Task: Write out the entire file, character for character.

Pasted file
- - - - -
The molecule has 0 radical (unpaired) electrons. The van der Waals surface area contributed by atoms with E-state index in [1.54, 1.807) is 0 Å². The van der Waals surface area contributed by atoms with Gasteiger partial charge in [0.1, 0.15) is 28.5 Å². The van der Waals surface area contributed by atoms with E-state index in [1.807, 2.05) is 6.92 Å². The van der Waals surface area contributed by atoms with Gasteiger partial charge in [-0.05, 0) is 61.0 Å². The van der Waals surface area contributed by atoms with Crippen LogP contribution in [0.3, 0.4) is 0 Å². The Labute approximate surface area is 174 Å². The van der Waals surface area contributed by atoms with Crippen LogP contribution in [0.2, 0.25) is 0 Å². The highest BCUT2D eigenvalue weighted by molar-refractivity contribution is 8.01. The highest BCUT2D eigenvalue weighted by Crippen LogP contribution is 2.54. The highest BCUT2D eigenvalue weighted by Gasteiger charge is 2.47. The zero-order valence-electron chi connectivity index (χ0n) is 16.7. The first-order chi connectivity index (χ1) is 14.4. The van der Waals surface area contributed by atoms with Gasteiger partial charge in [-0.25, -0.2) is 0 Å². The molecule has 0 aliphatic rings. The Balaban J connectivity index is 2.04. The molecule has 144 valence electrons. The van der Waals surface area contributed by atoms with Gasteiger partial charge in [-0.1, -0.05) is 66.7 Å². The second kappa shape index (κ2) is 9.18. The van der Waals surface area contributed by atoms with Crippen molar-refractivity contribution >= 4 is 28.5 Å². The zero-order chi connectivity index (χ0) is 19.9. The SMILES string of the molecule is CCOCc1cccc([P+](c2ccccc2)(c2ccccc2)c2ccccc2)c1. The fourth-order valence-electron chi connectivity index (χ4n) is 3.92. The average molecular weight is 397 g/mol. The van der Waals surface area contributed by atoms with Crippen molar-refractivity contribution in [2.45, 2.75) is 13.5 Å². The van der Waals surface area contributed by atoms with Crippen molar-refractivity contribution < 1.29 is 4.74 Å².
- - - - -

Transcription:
The molecule has 0 radical (unpaired) electrons. The van der Waals surface area contributed by atoms with E-state index in [1.54, 1.807) is 0 Å². The van der Waals surface area contributed by atoms with Gasteiger partial charge in [0.1, 0.15) is 28.5 Å². The van der Waals surface area contributed by atoms with E-state index in [1.807, 2.05) is 6.92 Å². The van der Waals surface area contributed by atoms with Gasteiger partial charge in [-0.05, 0) is 61.0 Å². The van der Waals surface area contributed by atoms with Crippen LogP contribution in [0.3, 0.4) is 0 Å². The Labute approximate surface area is 174 Å². The van der Waals surface area contributed by atoms with Crippen LogP contribution in [0.2, 0.25) is 0 Å². The highest BCUT2D eigenvalue weighted by molar-refractivity contribution is 8.01. The highest BCUT2D eigenvalue weighted by Crippen LogP contribution is 2.54. The highest BCUT2D eigenvalue weighted by Gasteiger charge is 2.47. The zero-order valence-electron chi connectivity index (χ0n) is 16.7. The first-order chi connectivity index (χ1) is 14.4. The van der Waals surface area contributed by atoms with Gasteiger partial charge in [-0.25, -0.2) is 0 Å². The molecule has 0 aliphatic rings. The Balaban J connectivity index is 2.04. The molecule has 144 valence electrons. The van der Waals surface area contributed by atoms with Gasteiger partial charge in [-0.1, -0.05) is 66.7 Å². The second kappa shape index (κ2) is 9.18. The van der Waals surface area contributed by atoms with Crippen molar-refractivity contribution >= 4 is 28.5 Å². The zero-order chi connectivity index (χ0) is 19.9. The SMILES string of the molecule is CCOCc1cccc([P+](c2ccccc2)(c2ccccc2)c2ccccc2)c1. The fourth-order valence-electron chi connectivity index (χ4n) is 3.92. The average molecular weight is 397 g/mol. The van der Waals surface area contributed by atoms with Crippen molar-refractivity contribution in [2.45, 2.75) is 13.5 Å². The van der Waals surface area contributed by atoms with Crippen molar-refractivity contribution < 1.29 is 4.74 Å².